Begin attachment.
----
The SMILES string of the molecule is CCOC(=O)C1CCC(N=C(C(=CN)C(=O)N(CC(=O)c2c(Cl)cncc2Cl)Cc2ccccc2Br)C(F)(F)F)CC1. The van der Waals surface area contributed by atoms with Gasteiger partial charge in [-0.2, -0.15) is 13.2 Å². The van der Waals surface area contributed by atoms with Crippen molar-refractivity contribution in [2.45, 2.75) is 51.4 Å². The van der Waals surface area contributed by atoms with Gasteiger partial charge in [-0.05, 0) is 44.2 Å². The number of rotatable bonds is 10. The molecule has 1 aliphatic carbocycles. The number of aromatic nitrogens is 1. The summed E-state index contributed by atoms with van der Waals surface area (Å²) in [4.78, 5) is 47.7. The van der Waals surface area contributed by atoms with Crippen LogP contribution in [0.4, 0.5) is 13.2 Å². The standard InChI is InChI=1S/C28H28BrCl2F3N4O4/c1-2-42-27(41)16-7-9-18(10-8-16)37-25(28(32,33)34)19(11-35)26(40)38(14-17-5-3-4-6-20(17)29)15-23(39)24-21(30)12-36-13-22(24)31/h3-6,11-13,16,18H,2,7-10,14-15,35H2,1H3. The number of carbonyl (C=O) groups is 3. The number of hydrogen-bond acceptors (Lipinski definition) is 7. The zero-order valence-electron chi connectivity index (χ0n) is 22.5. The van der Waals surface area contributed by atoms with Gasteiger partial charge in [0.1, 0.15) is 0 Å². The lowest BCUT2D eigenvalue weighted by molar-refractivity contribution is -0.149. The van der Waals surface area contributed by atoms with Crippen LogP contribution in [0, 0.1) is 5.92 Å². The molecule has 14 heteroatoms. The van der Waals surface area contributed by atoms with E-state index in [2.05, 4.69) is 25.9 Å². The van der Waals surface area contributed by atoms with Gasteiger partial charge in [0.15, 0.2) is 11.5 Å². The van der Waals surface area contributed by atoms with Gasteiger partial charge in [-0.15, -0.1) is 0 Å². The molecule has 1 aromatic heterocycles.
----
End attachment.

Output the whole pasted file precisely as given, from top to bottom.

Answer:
The SMILES string of the molecule is CCOC(=O)C1CCC(N=C(C(=CN)C(=O)N(CC(=O)c2c(Cl)cncc2Cl)Cc2ccccc2Br)C(F)(F)F)CC1. The van der Waals surface area contributed by atoms with Gasteiger partial charge in [-0.2, -0.15) is 13.2 Å². The van der Waals surface area contributed by atoms with Crippen molar-refractivity contribution in [2.45, 2.75) is 51.4 Å². The van der Waals surface area contributed by atoms with Gasteiger partial charge in [-0.05, 0) is 44.2 Å². The number of rotatable bonds is 10. The molecule has 1 aliphatic carbocycles. The number of aromatic nitrogens is 1. The summed E-state index contributed by atoms with van der Waals surface area (Å²) in [4.78, 5) is 47.7. The van der Waals surface area contributed by atoms with Crippen LogP contribution in [0.4, 0.5) is 13.2 Å². The standard InChI is InChI=1S/C28H28BrCl2F3N4O4/c1-2-42-27(41)16-7-9-18(10-8-16)37-25(28(32,33)34)19(11-35)26(40)38(14-17-5-3-4-6-20(17)29)15-23(39)24-21(30)12-36-13-22(24)31/h3-6,11-13,16,18H,2,7-10,14-15,35H2,1H3. The number of carbonyl (C=O) groups is 3. The number of hydrogen-bond acceptors (Lipinski definition) is 7. The zero-order valence-electron chi connectivity index (χ0n) is 22.5. The van der Waals surface area contributed by atoms with Gasteiger partial charge in [0.1, 0.15) is 0 Å². The lowest BCUT2D eigenvalue weighted by molar-refractivity contribution is -0.149. The van der Waals surface area contributed by atoms with Crippen LogP contribution in [0, 0.1) is 5.92 Å². The molecule has 14 heteroatoms. The van der Waals surface area contributed by atoms with E-state index in [2.05, 4.69) is 25.9 Å². The van der Waals surface area contributed by atoms with Gasteiger partial charge in [0.15, 0.2) is 11.5 Å². The van der Waals surface area contributed by atoms with Gasteiger partial charge in [-0.15, -0.1) is 0 Å². The molecule has 1 aromatic heterocycles.